In **step 2c**, we compute another weight value but this weight is not for instances, it is actually a weight of the newest tree in the last step formula which is for the combination of classifiers. It is calculated using weighted error from **step 2b**. As you can see, if classification error of a tree is high, then it gets lower weight. This is a more reasonable way of combining votes of multiple classifiers for the final result. Finally, since AdaBoost is an algorithm just designed for binary classification (1 or -1), sign of a weighted sum of classifiers’ votes is calculated in **step 3**. Predictions are made by calculating weighted sum of weak classifiers.

Let me explain why weighted sum is important by an example. Assume that we have five different weak classifiers in our AdaBoost algorithm and they predict 1.0, 1.0, -1.0, 1.0 and -1.0. Even if final prediction seems 1.0 from the majority votes, it may be resulted in different way if we use weighted sum of votes. Let’s assume that weights (or sometimes it is called ‘stage values’) of classifiers are 0.2, 0.5, 0.8, 0.2 and 0.9 respectively. When we calculate weighted sum, it gives -0.8, which would be an ensemble prediction of class -1.0 for the final classifier.

Remember that each time we add a new tree to our boosting algorithm, all we want is to minimize our exponential loss function which is show below.

Each tree added to the boosting algorithm tries to minimize below argument. Since all instances are re-weighted in each round, the newest tree has to penalize instances with high weight when they misclassify again in the current round using exponential function.

However, overall system has to minimize the loss function : L(y,f(x)) = exp(-y f(x)) Since it is a stagewise algorithm, model (m) is totally dependent on model (m-1). Therefore, the loss function can be re-writed in details as shown below :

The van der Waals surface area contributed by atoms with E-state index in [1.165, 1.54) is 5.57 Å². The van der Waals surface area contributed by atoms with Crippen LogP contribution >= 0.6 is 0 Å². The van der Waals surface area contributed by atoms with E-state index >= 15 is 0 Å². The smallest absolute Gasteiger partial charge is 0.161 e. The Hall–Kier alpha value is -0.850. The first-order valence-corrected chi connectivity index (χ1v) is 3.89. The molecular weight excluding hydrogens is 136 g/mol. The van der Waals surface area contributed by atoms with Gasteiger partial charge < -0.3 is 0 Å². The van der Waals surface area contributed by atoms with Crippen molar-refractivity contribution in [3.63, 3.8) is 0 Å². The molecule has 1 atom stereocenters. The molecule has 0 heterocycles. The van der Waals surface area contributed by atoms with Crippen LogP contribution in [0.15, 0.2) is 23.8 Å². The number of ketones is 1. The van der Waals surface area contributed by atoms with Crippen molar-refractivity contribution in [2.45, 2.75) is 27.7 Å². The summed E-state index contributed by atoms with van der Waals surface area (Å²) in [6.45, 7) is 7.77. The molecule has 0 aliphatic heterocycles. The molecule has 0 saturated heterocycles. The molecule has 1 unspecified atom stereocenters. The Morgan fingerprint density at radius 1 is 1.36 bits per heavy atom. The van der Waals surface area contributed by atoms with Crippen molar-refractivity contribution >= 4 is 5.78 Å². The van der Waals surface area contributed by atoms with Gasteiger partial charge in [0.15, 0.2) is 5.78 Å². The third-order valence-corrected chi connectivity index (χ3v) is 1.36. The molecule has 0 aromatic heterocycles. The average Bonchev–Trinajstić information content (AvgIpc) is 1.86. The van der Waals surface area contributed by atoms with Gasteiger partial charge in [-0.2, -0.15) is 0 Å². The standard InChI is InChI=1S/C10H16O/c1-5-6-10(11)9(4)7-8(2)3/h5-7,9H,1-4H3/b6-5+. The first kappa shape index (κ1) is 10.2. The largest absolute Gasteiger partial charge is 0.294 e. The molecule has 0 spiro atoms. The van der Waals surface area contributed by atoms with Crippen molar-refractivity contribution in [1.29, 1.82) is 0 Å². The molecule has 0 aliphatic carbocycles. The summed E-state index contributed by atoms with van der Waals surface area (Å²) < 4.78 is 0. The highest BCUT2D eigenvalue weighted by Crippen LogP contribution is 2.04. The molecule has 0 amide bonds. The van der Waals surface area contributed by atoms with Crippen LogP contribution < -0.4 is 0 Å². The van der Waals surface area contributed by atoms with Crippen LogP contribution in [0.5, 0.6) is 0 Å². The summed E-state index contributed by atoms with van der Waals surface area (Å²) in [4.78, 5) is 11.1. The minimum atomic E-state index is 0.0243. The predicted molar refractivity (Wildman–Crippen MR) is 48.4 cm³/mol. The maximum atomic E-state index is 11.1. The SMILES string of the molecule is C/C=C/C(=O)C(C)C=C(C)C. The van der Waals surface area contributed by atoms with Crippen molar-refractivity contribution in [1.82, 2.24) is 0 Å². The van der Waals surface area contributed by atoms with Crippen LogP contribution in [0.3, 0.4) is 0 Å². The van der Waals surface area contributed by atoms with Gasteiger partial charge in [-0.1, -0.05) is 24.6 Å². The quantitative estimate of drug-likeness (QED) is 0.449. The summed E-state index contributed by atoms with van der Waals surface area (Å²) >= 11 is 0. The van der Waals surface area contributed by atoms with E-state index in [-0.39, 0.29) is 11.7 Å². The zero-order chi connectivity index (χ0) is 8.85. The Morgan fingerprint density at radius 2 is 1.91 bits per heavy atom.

Our new candidate additive tree is G_m. So far, we have m-1 trees in our boosting algorithm and now we should add G_m tree with beta_m coefficient and try to minimize our loss function. Actually, this beta parameter is the same with *‘classifier weight’* that we mention in the explanation part of the pseudo-code.

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That’s all about technical details of AdaBoost algorithm. It is really easy to understand algorithm among other boosting algorithms. Before closing the issue, there are some useful remarks to note. As you can see in the way of how this algorithm works, AdaBoost can be oversensitive to outlier or noisy data. It is because the ensemble method continues to attempt to correct misclassifications in the training data. Outliers will force the ensemble down the rabbit hole of working hard to correct for cases that are unrealistic. Therefore, always be careful and keep this in your mind while feeding data to this algorithm.

Some questions may arise in your minds at this point. If we gradually fix misclassification error of previous models, then why not get near %100 accuracy. If this is possible, does it mean ‘overfitting’? So, we’ll talk about *‘learning rate’* factor in the next article that answers the questions. In the following article, I’ll talk about Gradient Boosting Model, XGBoost algorithm, what’s going on inside of these algorithms and how to tune parameters while using R/Python version of these algorithms.